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The Trinity and the Life of the Christian:
A Liturgical Catechism


  • Lewis Ayres

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    • Bede Professor of Catholic Theology, University of Durham. This paper was delivered in Durham as the first Bishop Kevin Dunn Memorial Lecture on June 1st 2009. Extracts appeared in The Tablet no. 8795, vol. 263, June 9th 2009, pp. 8–9.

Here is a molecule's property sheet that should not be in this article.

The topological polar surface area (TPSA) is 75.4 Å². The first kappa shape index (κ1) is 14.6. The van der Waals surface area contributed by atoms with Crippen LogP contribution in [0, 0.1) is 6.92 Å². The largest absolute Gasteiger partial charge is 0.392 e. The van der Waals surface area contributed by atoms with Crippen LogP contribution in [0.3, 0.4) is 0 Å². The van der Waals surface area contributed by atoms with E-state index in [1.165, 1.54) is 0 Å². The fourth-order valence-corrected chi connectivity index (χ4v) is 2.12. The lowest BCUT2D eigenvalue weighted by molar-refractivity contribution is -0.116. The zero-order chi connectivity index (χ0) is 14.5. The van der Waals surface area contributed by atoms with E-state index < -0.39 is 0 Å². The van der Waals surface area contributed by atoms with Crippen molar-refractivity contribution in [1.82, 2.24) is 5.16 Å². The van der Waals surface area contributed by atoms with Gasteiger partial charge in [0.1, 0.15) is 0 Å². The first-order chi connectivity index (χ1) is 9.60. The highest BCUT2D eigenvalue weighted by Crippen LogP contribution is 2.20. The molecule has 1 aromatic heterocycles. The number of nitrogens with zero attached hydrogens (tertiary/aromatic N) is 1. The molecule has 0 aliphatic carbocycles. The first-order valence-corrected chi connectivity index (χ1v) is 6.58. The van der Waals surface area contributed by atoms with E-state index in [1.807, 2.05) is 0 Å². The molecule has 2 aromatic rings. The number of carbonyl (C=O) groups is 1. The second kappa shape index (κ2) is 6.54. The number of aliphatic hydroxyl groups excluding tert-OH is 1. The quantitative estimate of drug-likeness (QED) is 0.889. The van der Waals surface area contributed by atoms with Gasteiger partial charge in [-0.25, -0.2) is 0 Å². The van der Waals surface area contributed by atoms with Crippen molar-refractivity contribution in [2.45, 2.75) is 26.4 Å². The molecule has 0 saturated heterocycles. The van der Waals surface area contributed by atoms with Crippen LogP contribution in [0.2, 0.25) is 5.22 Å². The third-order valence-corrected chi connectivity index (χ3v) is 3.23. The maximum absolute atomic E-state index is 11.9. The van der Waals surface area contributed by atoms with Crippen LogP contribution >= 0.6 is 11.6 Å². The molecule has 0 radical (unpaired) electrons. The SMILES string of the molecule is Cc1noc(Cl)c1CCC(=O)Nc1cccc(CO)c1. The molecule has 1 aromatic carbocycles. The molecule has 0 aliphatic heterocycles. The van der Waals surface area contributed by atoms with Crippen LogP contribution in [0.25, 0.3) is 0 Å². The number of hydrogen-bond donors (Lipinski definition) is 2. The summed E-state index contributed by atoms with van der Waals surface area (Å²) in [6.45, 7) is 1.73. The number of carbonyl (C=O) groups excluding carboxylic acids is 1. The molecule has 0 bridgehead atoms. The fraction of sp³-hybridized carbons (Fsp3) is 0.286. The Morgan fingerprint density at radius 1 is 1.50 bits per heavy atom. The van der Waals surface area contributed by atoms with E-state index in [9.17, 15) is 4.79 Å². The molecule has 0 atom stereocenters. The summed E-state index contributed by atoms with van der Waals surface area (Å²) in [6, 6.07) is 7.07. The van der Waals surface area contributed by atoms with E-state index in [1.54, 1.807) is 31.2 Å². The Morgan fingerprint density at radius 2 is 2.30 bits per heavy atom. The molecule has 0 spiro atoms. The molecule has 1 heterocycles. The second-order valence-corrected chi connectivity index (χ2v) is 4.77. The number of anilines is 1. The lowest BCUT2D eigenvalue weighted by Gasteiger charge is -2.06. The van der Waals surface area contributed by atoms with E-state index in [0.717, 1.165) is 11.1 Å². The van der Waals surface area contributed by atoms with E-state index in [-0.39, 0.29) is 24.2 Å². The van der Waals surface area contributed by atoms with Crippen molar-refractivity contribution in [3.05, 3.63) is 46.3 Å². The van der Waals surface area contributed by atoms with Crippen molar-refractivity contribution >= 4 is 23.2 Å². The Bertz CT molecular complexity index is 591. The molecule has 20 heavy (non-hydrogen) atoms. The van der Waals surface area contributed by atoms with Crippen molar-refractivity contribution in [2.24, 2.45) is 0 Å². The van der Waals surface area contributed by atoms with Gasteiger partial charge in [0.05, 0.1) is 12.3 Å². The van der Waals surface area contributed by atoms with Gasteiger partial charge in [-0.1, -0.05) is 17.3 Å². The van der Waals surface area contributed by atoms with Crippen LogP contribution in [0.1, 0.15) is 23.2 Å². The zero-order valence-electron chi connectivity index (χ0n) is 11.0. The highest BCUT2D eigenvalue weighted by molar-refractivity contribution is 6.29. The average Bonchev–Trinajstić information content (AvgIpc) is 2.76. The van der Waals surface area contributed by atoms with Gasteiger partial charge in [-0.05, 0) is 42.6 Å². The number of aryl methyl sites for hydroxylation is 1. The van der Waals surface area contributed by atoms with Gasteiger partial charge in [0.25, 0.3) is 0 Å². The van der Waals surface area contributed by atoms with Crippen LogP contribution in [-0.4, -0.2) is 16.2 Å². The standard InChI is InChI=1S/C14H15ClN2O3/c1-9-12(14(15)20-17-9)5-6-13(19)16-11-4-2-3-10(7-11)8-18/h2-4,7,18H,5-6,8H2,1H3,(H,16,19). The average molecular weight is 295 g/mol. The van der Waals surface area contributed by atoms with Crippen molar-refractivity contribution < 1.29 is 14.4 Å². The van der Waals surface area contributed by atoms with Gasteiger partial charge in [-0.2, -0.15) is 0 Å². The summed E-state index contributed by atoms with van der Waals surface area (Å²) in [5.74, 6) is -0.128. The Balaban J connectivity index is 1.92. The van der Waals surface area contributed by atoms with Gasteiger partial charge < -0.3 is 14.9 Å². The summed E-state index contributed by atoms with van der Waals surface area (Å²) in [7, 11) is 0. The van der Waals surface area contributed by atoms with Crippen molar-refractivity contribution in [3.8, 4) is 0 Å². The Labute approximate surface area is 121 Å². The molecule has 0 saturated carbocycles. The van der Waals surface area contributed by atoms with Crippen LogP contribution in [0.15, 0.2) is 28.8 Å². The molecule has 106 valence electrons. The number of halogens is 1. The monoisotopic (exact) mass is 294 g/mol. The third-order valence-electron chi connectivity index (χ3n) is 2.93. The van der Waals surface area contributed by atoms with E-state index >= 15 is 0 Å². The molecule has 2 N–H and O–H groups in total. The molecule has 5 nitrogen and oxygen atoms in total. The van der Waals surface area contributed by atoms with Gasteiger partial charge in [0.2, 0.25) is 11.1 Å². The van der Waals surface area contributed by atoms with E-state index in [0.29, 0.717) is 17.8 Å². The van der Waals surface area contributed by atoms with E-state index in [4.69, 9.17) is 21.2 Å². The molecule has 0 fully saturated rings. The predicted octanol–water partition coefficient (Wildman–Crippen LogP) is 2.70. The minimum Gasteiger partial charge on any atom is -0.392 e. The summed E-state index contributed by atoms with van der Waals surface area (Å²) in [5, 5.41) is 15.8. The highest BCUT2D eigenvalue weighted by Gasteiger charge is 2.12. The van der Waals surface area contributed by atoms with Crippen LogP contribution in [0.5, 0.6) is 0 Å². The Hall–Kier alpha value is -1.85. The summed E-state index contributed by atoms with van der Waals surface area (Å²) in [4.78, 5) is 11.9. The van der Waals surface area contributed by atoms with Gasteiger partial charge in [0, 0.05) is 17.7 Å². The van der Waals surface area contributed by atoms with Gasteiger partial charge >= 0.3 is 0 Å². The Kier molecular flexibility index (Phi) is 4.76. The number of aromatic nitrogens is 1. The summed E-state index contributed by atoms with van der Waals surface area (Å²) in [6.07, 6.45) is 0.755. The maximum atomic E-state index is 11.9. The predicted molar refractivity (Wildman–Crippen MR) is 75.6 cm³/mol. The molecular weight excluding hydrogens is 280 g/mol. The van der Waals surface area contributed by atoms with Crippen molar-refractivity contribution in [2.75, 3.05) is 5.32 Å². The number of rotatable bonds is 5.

In this article – the first Bishop Kevin Dunn Memorial Lecture - I argue that one of the most important resources available for Catholics seeking to understand or teach Trinitarian doctrine is the liturgy of the Mass. I suggest that the text of the liturgy (novus ordo) offers us three patterns of Trinitarian speech that we should emulate. The first ascribes equal glory to Father, Son and Spirit. The second pattern teaches us that the fundamental story of Christian faith is a Trinitarian one. The creation comes from the Father, through the Son and in the Spirit; salvation is a process of being incorporated into the Son by the Spirit so that we may be led to the Father. This narrative is seen particularly clearly in the new eucharistic prayers of the Roman rite. The third pattern is that of using such theological formulae“as one nature and three persons”. These formulae are used sparingly and in contexts which emphasize that the realities of which they speak remain mysterious - and must be the subject of our worship if our understanding is to grow. In our thought, teaching and prayer we should be attentive to the relative priority that these liturgical patterns suggest.